School of Business and Law
The paper features an examination of the link between the behaviour of the FTSE 100 and S&P500 Indexes in both an autoregressive distributed lag ARDL, plus a nonlinear autoregressive distributed lag NARDL framework. The attraction of NARDL is that it represents the simplest method available of modelling combined short-and long-run asymmetries. The bounds testing framework adopted means that it can be applied to stationary and non-stationary time series vectors, or combinations of both. The data comprise a daily FTSE adjusted price series, commencing in April 2009 and terminating in March 2021, and a corresponding daily S&P500 Index adjusted-price series obtained from Yahoo Finance. The data period includes all the gyrations caused by the Brexit vote in the UK, beginning with the vote to leave in 2016 and culminating in the actual agreement to withdraw in January 2020. It was then followed by the impact of the global spread of COVID-19 from the beginning of 2020. The results of the analysis suggest that movements in the contemporaneous levels of daily S&P500 Index levels have very significant effects on the behaviour of the levels of the daily FTSE 100 Index. They also suggest that negative movements have larger impacts than do positive movements in S&P500 levels, and that long-term multiplier impacts take about 10 days to take effect. These effects are supported by the results of quantile regression analysis. A key result is that weak form market efficiency does not apply in the second period.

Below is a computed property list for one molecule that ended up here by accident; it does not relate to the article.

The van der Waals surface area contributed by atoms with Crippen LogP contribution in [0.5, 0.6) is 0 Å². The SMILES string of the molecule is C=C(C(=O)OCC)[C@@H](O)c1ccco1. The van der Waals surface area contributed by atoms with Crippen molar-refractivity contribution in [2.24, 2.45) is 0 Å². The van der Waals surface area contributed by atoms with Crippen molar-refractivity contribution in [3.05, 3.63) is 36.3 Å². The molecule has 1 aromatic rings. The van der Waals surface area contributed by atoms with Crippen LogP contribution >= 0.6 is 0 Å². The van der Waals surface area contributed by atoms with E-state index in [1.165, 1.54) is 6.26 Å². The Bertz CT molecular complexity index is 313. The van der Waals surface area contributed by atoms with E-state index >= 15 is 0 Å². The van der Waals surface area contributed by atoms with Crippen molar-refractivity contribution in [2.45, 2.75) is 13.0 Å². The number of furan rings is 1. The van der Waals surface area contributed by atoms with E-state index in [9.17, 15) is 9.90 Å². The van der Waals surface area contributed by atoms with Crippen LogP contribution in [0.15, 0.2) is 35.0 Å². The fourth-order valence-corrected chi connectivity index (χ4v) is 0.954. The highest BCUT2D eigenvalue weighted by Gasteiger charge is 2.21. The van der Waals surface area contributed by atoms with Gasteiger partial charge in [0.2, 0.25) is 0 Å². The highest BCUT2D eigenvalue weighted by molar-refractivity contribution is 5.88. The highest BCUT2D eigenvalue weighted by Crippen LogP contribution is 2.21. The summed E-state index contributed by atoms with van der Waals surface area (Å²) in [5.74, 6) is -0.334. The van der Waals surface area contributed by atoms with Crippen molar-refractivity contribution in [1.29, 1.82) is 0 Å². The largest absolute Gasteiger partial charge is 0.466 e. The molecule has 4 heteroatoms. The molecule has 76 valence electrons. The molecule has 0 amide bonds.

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Allen, D. E., & McAleer, M. (2021). A nonlinear autoregressive distributed lag (NARDL) analysis of the FTSE and S&P500 indexes. Risks, 9(11), article 195. https://doi.org/10.3390/risks9110195